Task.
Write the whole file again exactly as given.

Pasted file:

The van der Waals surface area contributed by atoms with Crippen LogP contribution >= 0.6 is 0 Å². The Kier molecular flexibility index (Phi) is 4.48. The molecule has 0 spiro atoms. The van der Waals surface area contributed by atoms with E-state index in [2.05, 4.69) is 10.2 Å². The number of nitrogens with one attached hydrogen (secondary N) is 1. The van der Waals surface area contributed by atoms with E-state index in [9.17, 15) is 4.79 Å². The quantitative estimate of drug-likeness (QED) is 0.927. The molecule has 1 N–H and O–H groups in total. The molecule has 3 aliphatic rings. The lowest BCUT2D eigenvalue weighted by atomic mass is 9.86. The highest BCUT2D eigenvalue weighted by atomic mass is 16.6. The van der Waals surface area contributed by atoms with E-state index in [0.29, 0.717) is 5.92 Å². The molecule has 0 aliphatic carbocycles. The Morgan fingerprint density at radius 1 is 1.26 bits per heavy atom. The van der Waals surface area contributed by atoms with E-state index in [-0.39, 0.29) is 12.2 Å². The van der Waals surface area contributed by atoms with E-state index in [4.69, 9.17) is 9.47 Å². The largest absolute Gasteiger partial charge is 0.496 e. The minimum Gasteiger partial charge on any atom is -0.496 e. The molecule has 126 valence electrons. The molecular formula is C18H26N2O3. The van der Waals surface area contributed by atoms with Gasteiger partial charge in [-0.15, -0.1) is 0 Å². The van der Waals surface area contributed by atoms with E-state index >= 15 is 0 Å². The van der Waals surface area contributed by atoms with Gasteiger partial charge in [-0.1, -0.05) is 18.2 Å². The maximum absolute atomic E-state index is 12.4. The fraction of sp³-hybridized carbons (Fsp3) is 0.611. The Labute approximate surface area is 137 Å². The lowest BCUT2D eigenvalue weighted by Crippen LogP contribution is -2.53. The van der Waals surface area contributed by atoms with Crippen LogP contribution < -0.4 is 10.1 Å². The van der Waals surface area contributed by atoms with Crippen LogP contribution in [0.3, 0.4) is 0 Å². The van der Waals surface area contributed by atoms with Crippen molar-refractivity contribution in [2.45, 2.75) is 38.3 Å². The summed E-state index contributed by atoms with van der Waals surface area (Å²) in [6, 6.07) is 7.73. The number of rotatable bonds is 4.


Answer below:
The van der Waals surface area contributed by atoms with Crippen LogP contribution >= 0.6 is 0 Å². The Kier molecular flexibility index (Phi) is 4.48. The molecule has 0 spiro atoms. The van der Waals surface area contributed by atoms with E-state index in [2.05, 4.69) is 10.2 Å². The number of nitrogens with one attached hydrogen (secondary N) is 1. The van der Waals surface area contributed by atoms with E-state index in [9.17, 15) is 4.79 Å². The quantitative estimate of drug-likeness (QED) is 0.927. The molecule has 1 N–H and O–H groups in total. The molecule has 3 aliphatic rings. The lowest BCUT2D eigenvalue weighted by atomic mass is 9.86. The highest BCUT2D eigenvalue weighted by atomic mass is 16.6. The van der Waals surface area contributed by atoms with E-state index in [0.29, 0.717) is 5.92 Å². The molecule has 0 aliphatic carbocycles. The Morgan fingerprint density at radius 1 is 1.26 bits per heavy atom. The van der Waals surface area contributed by atoms with E-state index in [-0.39, 0.29) is 12.2 Å². The van der Waals surface area contributed by atoms with E-state index in [4.69, 9.17) is 9.47 Å². The largest absolute Gasteiger partial charge is 0.496 e. The minimum Gasteiger partial charge on any atom is -0.496 e. The molecule has 126 valence electrons. The molecular formula is C18H26N2O3. The van der Waals surface area contributed by atoms with Gasteiger partial charge in [-0.15, -0.1) is 0 Å². The van der Waals surface area contributed by atoms with E-state index >= 15 is 0 Å². The van der Waals surface area contributed by atoms with Gasteiger partial charge in [-0.1, -0.05) is 18.2 Å². The maximum absolute atomic E-state index is 12.4. The fraction of sp³-hybridized carbons (Fsp3) is 0.611. The Labute approximate surface area is 137 Å². The lowest BCUT2D eigenvalue weighted by Crippen LogP contribution is -2.53. The van der Waals surface area contributed by atoms with Crippen LogP contribution < -0.4 is 10.1 Å². The van der Waals surface area contributed by atoms with Crippen LogP contribution in [0.3, 0.4) is 0 Å². The van der Waals surface area contributed by atoms with Crippen molar-refractivity contribution in [2.45, 2.75) is 38.3 Å². The summed E-state index contributed by atoms with van der Waals surface area (Å²) in [6, 6.07) is 7.73. The number of rotatable bonds is 4.